Law School Discussion

Re: Testing Period

Re: Testing Period
« on: January 28, 2016, 03:41:15 PM »
Hi all,

What's a testing period at a law firm? What should I expect to be able to perform and what should I expect to be trained on? Like do I need to be able to draft motions and stuff already before starting? Or will they teach me everything they expect me to do? As you all know, the law school courses are all substantive knowledge and very little practical drafting...

Thanks for your help!

Re: Re: Testing Period
« Reply #1 on: January 28, 2016, 04:28:39 PM »
I assume you're talking about a probationary period?

It's simply a specified period during which the firm is trying you out, seeing if you're a good fit. During the probationary period they can let you go if it's not going to work. 

Also, do you mean as a lawyer, or as a law student? The expectations will vary accordingly.

As far as expectations, they should be pretty clear on what experience you have and what your capabilities are based on the interview and resume. They'll probably ask you stuff like "Ever written an MSJ?", so there should be no surprises.

The level of guidance and help you'll get varies (unfortunately). I had a great experience as an intern during law school. The attorneys were awesome about really teaching me something. I got to write MSJs, make appearances, lots of good stuff. My wife had the opposite experience. She was stuck in an office and told to do stuff with almost no guidance, "Go figure it out." It just depends.

By the time you are a lawyer (even a brand new one working at your first job) you will be expected to perform most basic legal tasks with little or no supervision. When something is more complicated, you will seek advice from other lawyers. Again, the level of help you'll get varies widely. Some offices are great and have good training, others have a sink or swim attitude.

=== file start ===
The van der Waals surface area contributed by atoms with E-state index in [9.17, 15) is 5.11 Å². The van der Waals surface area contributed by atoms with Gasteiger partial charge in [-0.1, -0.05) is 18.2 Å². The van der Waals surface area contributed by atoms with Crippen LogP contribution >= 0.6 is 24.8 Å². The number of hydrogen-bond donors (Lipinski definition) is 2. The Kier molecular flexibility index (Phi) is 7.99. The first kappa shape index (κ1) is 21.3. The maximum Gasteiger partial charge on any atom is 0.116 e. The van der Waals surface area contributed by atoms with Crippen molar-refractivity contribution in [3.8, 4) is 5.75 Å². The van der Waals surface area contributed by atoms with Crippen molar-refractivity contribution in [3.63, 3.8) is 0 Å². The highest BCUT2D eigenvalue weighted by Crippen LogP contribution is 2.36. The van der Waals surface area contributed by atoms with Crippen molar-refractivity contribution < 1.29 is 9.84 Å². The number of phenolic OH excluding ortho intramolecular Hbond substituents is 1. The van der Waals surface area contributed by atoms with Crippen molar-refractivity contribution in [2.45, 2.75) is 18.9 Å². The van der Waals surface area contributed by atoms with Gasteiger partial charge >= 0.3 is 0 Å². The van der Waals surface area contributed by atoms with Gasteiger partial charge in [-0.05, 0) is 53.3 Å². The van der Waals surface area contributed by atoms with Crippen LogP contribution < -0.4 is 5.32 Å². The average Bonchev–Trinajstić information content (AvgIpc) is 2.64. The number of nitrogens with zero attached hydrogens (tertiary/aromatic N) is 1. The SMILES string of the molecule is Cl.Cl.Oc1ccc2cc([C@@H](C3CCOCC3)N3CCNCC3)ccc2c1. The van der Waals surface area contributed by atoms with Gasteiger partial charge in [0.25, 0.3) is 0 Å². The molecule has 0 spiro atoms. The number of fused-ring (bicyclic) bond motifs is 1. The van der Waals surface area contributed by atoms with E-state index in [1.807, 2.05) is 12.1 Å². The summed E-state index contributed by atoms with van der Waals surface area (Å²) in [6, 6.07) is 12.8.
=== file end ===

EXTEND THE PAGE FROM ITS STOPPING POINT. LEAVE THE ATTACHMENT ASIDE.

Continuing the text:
Re: Re: Testing Period
« Reply #2 on: January 29, 2016, 12:24:30 AM »
I guess? I know a probationary period is just where you're new and they want to judge you and you better not be an idiot or hard to get along and if you learn what you're trained and are willing to improve, you'll be okay. But they called it a testing period so wasn't sure if that's a different thing with higher standards?

And as a law student. Like serving as a law clerk/intern type position. They will train me right? Or are they expecting me to be able to draft up things like I know what I'm doing already? My classes sure have not prepared me to draft anything. Other than our basic memo and moot court brief.

They didn't ask me much about anything like that during the interview. It was a fairly short interview and just some basic questions. They didn't even ask me about my course work or brief or writing sample. But they did mention they're working on typical litigation type stuff as well as transactional contract stuff like contracts, settlements, motions, discovery, etc.

So what happens if the experience ends up like the one your wife had? Should I leave then? As a practicing attorney, would you say I should stay a minimum amount of time before I can consider leaving if it's a bad experience? And what if a better opportunity comes by? Is it rude or inappropriate to leave before a certain time? And how do you leave without burning that bridge? The Bay Area legal community feels super tight knit so I wouldn't want to acquire any bad reputation before I'm even done with law school.

Are there books or things I can get to better prepare myself for performing these more basic lawyer tasks?

Any advice for starting a law clerk job at a firm is appreciated! :) Just a smidge nervous to be starting a new position with a local SF firm.

Re: Testing Period
« Reply #3 on: January 30, 2016, 06:05:36 PM »
Do you already have a law firm gig lined up or are you just hopeful?